OPINION: My blood isn’t second-class

In a much trumpeted announcement, the U.S. Food and Drug Administration released revised guidelines for blood banks last week on how to screen eligible donors. This comes among pleas for more people to donate blood during the ongoing COVID-19 pandemic.

On page eight of the wonderfully titled “Revised Recommendations for Reducing the Risk of Human Immunodeficiency Virus Transmission by Blood and Blood Products” comes the recommendation that seems to have everyone abuzz: Blood banks can now let men who have sex with men (MSM) donate blood as long as said donors have remained celibate for three months.

This, frankly, is absurd.

Three months, as opposed to the previous 12, is still discriminatory. Three months still effectively bans anyone in a long-term relationship or anyone engaging in regular casual sex. Three months still says, “You’re second-class, and we don’t want your blood if we can help it.”

I am keenly aware that this change comes because of a crisis and the shortage of blood products — which has been exacerbated in recent weeks — not because the FDA has truly changed its mind on anything.

The fact that the FDA issued these recommendations now, after years of insisting the deferment period had to be a year (and before that, indefinitely), is also striking. There are two theories here.

Theory one: The FDA knew all along that a deferment period as short as three months (if not shorter) would be effective at keeping the blood supply safe from HIV but kept insisting on a year or longer. Theory two: Three months really isn’t long enough to keep the blood supply safe, but the FDA is willing to risk it.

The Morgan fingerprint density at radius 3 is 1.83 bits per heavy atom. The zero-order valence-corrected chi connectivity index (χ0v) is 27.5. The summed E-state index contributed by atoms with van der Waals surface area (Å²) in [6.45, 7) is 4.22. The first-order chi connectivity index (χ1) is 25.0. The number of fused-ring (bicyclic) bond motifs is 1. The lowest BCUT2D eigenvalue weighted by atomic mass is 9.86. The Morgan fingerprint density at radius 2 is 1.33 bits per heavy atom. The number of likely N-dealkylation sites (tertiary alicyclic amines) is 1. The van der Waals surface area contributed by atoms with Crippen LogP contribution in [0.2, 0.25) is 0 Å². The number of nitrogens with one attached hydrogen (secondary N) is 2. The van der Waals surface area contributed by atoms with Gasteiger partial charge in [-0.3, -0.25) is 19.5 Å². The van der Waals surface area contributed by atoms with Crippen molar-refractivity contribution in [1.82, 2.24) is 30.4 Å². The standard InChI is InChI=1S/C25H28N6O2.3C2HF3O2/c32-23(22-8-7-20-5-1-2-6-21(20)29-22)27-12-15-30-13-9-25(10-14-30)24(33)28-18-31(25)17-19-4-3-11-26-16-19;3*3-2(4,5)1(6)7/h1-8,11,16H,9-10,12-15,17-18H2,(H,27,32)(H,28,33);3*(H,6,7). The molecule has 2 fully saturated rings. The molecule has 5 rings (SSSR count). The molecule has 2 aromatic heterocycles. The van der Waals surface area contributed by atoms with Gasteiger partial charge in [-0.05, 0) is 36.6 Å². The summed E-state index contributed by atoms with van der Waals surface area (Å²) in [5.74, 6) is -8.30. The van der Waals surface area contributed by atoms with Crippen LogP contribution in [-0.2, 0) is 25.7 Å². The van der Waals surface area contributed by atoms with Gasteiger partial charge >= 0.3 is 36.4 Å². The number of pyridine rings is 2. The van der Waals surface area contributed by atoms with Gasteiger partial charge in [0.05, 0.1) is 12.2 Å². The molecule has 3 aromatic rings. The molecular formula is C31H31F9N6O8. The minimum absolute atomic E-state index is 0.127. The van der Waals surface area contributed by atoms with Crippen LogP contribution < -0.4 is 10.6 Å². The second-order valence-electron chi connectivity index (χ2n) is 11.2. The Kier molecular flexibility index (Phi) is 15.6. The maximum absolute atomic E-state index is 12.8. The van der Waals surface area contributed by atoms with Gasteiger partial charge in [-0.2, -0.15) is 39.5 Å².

Both options are horrifying for different reasons. But the issues don’t end there.

The people that the newest FDA guidance defers from blood donation for at least three months are people who have sex for money or drugs, people who use non-prescription drugs and men who have sex with men.

(The guidance also defers people who have had sex with anyone in the above categories in the last three months, along with anyone who has had a blood transfusion or exposure to another person’s blood through injury in the past three months, people who have recently gotten tattoos or piercings and people who have tested positive for and/or been treated for syphilis or gonorrhea within the last three months.)

Who’s missing from that? Quite a lot of people, including plenty of people who could be engaging in HIV high-risk behavior but who aren’t considered “risky” by the government. The guidance contains no pronouncements on how long men must abstain from sex with women before donating, provided none of those men and women are sex workers or inject drugs. 

It stands to reason, in my cynically queer mind, that Joe Heterosexual could have sex with a different woman he meets every night for a month and still donate blood, free and clear. Yet I am completely barred from sexual activity for upwards of ninety days if I want to donate. 

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There is also the issue of how trans and non-binary people are classed when taking donor histories. The FDA says that “[in] the context of the donor history questionnaire, FDA recommends that male or female gender be taken to be self-identified and self-reported,” but such guidance is close to meaningless.